Teacher Announces “Sex Change” To 8-Year Old Students—Without Parents’ Knowledge
A female music teacher at Foxboro Elementary School, Abbey Clark, came to school and announced to her students that she was no longer Abbey Clark, but was “James Clark” and instructed the students that they must refer to her as “Mr. Clark.” The parents of the school children were not informed or consulted about the situation in advance—they learned about it when their children came home from school. About two-dozen children were removed from “Mr.” Clark’s classes by concerned parents.
New Mexico Civil Rights Commission Fines Christian Photographer
Elaine and Jonathan Huguenin, Christian owners of Elane Photography, were fined almost $7,000 for refusing to photograph the same-sex commitment ceremony of two lesbian-identified women. Celebrating the event would have violated their religious beliefs and freedom of expression. The U.S. Supreme Court declined to hear the case.
Employee Fired For Telling Cross-Dressing Male Not To Use Women’s Dressing Room
San Antonio, TX
Natalie Johnson was a store clerk at a Macy’s department store in San Antonio. She noticed a young man wearing make-up and women’s clothing emerging from the women’s dressing room. Ms. Johnson talked to the man, telling him he was not allowed to use the women’s dressing room. The cross-dressing man complained to the store’s management. The management’s response? They fired Ms. Johnson for violating Macy’s anti-discrimination policy, which allows self-described “transgender” people to use whichever changing room they want.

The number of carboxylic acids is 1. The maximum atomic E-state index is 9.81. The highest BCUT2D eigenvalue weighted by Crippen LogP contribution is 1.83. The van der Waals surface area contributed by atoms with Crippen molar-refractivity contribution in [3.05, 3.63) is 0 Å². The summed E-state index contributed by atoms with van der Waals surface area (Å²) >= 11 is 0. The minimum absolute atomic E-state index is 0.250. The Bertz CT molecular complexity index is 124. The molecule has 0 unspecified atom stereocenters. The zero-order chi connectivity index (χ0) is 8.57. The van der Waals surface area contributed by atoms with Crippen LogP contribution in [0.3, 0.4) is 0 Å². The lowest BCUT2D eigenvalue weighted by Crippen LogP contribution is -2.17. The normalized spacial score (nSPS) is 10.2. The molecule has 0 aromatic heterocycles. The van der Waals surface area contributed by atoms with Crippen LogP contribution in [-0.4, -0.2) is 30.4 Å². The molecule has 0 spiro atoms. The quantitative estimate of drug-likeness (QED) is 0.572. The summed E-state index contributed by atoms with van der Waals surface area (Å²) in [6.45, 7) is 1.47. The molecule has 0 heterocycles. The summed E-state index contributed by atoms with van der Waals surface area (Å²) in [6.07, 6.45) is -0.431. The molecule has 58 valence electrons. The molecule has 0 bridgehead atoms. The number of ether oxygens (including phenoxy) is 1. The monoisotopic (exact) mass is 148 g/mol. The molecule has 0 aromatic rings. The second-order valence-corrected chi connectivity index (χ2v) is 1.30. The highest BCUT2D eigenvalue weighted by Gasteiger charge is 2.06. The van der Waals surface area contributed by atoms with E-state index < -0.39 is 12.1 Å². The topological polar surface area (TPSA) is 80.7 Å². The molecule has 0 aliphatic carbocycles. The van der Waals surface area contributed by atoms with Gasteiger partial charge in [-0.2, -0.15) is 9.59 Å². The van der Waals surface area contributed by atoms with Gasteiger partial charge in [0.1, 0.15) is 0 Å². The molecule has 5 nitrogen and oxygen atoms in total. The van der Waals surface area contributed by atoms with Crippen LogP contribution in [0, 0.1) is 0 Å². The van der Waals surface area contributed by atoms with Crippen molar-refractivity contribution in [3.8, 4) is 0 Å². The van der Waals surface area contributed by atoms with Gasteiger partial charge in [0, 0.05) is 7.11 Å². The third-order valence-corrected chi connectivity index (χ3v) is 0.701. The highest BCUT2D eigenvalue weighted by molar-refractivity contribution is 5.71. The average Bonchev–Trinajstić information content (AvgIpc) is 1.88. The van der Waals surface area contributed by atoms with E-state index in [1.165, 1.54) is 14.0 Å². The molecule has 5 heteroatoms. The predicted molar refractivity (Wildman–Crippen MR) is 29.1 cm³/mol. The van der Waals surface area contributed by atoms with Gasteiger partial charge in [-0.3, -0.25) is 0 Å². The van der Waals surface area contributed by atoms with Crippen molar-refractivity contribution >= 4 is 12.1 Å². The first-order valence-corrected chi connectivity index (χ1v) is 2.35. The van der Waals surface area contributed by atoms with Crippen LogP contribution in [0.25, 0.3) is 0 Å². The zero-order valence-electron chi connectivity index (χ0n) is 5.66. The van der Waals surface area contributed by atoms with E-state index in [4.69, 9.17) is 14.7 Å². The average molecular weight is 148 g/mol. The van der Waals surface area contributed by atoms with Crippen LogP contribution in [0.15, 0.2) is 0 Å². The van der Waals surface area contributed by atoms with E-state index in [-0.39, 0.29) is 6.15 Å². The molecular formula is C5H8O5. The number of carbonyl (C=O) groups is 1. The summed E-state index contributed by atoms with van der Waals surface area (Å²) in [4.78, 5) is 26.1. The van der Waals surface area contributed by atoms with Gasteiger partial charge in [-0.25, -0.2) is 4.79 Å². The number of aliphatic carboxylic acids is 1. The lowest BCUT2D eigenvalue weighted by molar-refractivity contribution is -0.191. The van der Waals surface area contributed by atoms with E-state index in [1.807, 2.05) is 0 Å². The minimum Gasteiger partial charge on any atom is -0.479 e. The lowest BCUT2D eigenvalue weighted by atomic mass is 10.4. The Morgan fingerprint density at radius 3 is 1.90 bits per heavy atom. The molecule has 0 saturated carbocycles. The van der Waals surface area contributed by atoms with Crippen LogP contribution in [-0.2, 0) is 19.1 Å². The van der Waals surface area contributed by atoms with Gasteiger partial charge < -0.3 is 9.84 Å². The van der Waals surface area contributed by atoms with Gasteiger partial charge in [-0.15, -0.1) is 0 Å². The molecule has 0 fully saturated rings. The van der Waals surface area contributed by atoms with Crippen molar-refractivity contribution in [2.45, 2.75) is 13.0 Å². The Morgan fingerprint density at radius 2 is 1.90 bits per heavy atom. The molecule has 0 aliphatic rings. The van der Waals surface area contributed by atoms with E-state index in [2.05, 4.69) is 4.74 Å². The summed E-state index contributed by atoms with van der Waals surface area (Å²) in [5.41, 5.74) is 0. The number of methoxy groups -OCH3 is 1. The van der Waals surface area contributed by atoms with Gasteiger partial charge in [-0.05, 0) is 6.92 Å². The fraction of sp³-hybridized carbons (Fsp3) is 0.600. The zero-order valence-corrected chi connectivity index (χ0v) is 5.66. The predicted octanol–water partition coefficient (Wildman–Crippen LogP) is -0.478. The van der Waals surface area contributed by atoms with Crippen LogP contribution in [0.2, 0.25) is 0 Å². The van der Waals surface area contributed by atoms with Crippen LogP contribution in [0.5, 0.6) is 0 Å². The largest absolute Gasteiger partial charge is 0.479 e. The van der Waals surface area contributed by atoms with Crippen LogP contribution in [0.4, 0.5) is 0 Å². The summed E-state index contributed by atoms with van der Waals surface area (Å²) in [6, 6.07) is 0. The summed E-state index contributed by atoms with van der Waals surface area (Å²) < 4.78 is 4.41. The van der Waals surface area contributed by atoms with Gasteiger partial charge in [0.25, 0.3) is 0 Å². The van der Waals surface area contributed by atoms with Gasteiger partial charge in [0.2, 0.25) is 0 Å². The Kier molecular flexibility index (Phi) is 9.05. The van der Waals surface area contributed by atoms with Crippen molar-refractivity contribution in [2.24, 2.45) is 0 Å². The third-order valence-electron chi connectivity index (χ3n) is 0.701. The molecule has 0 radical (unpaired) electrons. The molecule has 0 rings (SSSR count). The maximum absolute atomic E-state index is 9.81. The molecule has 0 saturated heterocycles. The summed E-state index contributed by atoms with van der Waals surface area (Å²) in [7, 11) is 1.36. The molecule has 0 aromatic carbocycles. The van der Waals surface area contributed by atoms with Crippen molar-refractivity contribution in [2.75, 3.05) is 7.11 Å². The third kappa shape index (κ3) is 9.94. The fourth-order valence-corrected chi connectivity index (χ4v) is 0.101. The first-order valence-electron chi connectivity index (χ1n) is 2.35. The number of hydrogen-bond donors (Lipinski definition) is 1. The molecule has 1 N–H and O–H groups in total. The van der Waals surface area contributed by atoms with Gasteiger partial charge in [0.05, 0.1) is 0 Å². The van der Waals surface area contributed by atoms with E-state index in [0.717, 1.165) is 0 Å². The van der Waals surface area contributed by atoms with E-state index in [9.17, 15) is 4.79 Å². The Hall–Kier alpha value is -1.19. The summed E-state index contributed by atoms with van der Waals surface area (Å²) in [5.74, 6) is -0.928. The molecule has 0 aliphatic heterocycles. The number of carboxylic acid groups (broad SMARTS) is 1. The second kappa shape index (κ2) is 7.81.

Washington State Attorney General Sues Florist For Holding To Her Faith
Baronelle Stutzman, the owner of Arlene’s Flowers, said she could not provide flowers for a same-sex wedding, due to her Christian faith. As a result, she was sued by both the state of Washington and the same-sex couple; she has counter-sued the state for violating her freedom.
Catholic Hospital Sued After Refusing Breast Augmentation Surgery To Man
Daly City, CA
A man who claimed to be a woman, “Charlene” Hastings, filed a lawsuit against Seton Medical Center after the hospital refused Hastings’ request for “breast augmentation surgery.” The hospital explained that, as a Catholic institution, it does not allow transgender surgery as it conflicts with church teaching. The lawsuit claimed that the hospital’s denial of breast enlargement for Hastings caused “shock, embarrassment, intimidation, physical distress and injury, humiliation, fear, stress, and other damages.” Seton Medical Center eventually settled the lawsuit, paying Hastings $200,000. Discrimination against anyone who claims to be “transgendered” is illegal under California law.